If you decide to start with my home page, or that of a TA, you can copy the HTML source directly from their home directory. For example, you can copy files from ~es66/public_html/ or from ~cs1001/public_html/ or from any of the TAs, in their public_html directory (if their homepage is on AcIS).

The TA home pages are available from the the course main web page (not the TA office hour page). Note that most of our TAs have done fancy things with their home page that are above and beyond the requirements of this assignment, so it may be easier to just start from my home page. However, the TA pages are much more inspired than my page, so at least look at them for general ideas. You can even look at the web page your are reading right now for examples.

You will learn about HTML from the reading in our text, mentioned above, the two-page reference of HTML commands handed out in class, and see the AcIS page on creating web pages at Columbia, http://www.columbia.edu/cu/help/create.html . Optionally, you can also see books that specialize on the Web and HTML, or surf the web for more information about HTML, e.g., http://www.ncsa.uiuc.edu/General/Internet/WWW/HTMLPrimer.html

You must create the HTML files with a text editor such as Pico. For this assignment, you are expected to not use a special HTML editor (also known as a WYSIWYG editor). This is important for you to get experience directly modifying a computer language. The next language you will use, Java, will be even more intracit.

Your main web page must contain, as minimal requirements:

Your special interest page must contain:

Have fun sprucing up your pages. Remember that a link to your page will be included in Columbia's directory of home pages, and you can have your friends point to it from their home page. Even more seriously, all major web search engines will eventually index it. Furthermore, you can include basic information about yourself, or even a resume, so that it can be a reference you give to both personal and business contacts; put your URL on your business card. Don't put anything on your home page that you don't want the entire world to see.

Images. One way to get images for you pages is to copy them from a web site that you like. For example, on an HP, if you click the right mouse button on an image you can save it to your disk. A more personal alternative is to put your own pictures on the web. There is reportedly a scanner on the fifth floor of Butler, so you can bring photographs to scan in and put on your home page. If you know of another publically-available scanner on campus, please let me know! If you have access to a digital camera, that is another way to get pictures on the web.

Your web page must work -- check it at each saved modification with the reload button. Technical considerations abound. There are a variety of versions of HTML, as well as numerous browsers. Older versions of HTML may not support some new features while newer versions may have additional capabilities when it comes to formatting and multimedia. Browsers are programs that are used to view web pages. They include Netscape Navigator, Netscape Communicator, NCSA Mosaic, and Microsoft Internet Navigator. Depending on which browser you use, the web page may appear somewhat differently and some features may or may not be supported.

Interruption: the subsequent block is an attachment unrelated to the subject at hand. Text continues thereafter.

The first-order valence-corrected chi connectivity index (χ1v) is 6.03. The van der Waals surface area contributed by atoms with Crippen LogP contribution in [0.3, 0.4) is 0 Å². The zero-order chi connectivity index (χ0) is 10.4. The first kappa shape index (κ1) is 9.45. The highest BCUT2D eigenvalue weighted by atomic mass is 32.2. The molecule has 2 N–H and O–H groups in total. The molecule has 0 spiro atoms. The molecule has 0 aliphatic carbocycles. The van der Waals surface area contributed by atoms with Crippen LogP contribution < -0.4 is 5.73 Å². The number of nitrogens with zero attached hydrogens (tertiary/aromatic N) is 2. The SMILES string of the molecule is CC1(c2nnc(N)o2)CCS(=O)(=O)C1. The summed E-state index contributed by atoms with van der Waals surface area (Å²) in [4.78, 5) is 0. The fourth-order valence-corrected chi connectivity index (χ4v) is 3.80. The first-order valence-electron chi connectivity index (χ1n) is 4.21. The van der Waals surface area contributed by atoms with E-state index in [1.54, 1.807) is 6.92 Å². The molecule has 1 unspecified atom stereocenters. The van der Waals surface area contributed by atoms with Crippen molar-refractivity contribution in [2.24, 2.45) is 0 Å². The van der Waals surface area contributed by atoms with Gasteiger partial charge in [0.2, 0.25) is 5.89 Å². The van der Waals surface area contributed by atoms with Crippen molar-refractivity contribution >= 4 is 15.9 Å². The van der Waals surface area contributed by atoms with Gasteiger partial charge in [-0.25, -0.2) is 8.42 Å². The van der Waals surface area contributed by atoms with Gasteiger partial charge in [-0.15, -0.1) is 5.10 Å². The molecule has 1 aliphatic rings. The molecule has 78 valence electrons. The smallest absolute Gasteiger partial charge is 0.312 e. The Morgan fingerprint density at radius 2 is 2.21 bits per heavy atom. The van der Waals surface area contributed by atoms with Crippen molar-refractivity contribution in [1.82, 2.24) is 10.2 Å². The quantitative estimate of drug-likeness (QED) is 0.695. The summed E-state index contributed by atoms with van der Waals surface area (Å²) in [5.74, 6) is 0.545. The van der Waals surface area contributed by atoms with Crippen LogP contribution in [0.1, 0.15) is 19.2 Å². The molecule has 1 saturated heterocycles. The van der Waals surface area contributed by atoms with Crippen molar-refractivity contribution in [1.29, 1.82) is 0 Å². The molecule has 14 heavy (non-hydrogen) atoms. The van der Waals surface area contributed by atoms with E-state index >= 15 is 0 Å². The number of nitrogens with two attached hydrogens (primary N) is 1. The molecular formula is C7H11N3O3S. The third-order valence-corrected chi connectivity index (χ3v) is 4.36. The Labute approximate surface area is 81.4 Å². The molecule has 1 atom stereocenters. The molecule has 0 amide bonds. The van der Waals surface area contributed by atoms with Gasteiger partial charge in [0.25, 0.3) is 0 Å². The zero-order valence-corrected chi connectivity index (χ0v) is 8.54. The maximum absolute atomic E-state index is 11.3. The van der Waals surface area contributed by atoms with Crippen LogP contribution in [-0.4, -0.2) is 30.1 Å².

Homepage in a nutshell: you gotta make a subdirectory called public_html and put in it an HTML file called index.html. This file needs the correct permissions set so the world is allowed to access it. Do that with the following unix commands:

AcIS guidelines to creating Web Pages: http://www.columbia.edu/cu/help/create.html

Part III: Draw with Stinky (3 points)

Go to the Stinky programming web page, http://www.cs.columbia.edu/~evs/stinky/ . Read it to understand how to program in Stinky.

Edit the Stinky source code that (as you will see) is inside that HTML file to change the drawing so it is either your initials (two letters is enough), your first name, your nick-name, or so it is recognizably a drawing of a person or a face (you can put on the page who it is supposed to be -- a self-portrait, perhaps?). If it is a figure or face, plan, at least initially, to do a very simple job, e.g., a "stick figure".

Unfortunately, we cannot give extra credit for artistic merit. However, your image will be considered for the Stinky Hall of Fame.

Make a clear link from somewhere on your homepage (towards the top if you have a big homepage) going to your stinky page, labeling it clearly as either "Stinky" or "Solution to Part II". When your homework is being graded, your TA will go from your homepage to your Stinky drawing.

Thanks to Andrew Kosoresow for help with Part II, above. email: evs at cs dot columbia dot edu